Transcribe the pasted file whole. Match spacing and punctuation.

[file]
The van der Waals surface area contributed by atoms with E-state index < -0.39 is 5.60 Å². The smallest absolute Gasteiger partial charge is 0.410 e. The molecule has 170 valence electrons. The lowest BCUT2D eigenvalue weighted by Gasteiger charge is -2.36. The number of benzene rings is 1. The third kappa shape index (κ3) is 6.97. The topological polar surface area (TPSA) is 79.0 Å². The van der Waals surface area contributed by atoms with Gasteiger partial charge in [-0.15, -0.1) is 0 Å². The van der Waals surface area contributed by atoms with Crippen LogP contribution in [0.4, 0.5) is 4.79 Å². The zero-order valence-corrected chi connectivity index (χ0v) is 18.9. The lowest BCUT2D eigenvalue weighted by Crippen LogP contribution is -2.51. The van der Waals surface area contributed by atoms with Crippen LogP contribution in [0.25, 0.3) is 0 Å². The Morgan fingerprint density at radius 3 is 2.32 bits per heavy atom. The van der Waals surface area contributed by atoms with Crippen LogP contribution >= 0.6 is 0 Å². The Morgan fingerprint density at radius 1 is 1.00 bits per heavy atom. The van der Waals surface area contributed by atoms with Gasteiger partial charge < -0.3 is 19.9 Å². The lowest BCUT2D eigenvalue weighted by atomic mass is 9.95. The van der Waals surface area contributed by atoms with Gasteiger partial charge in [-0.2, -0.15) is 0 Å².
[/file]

The van der Waals surface area contributed by atoms with E-state index < -0.39 is 5.60 Å². The smallest absolute Gasteiger partial charge is 0.410 e. The molecule has 170 valence electrons. The lowest BCUT2D eigenvalue weighted by Gasteiger charge is -2.36. The number of benzene rings is 1. The third kappa shape index (κ3) is 6.97. The topological polar surface area (TPSA) is 79.0 Å². The van der Waals surface area contributed by atoms with Gasteiger partial charge in [-0.15, -0.1) is 0 Å². The van der Waals surface area contributed by atoms with Crippen LogP contribution in [0.4, 0.5) is 4.79 Å². The zero-order valence-corrected chi connectivity index (χ0v) is 18.9. The lowest BCUT2D eigenvalue weighted by Crippen LogP contribution is -2.51. The van der Waals surface area contributed by atoms with Crippen LogP contribution in [0.25, 0.3) is 0 Å². The Morgan fingerprint density at radius 3 is 2.32 bits per heavy atom. The van der Waals surface area contributed by atoms with Crippen LogP contribution >= 0.6 is 0 Å². The Morgan fingerprint density at radius 1 is 1.00 bits per heavy atom. The van der Waals surface area contributed by atoms with Gasteiger partial charge < -0.3 is 19.9 Å². The lowest BCUT2D eigenvalue weighted by atomic mass is 9.95. The van der Waals surface area contributed by atoms with Gasteiger partial charge in [-0.2, -0.15) is 0 Å².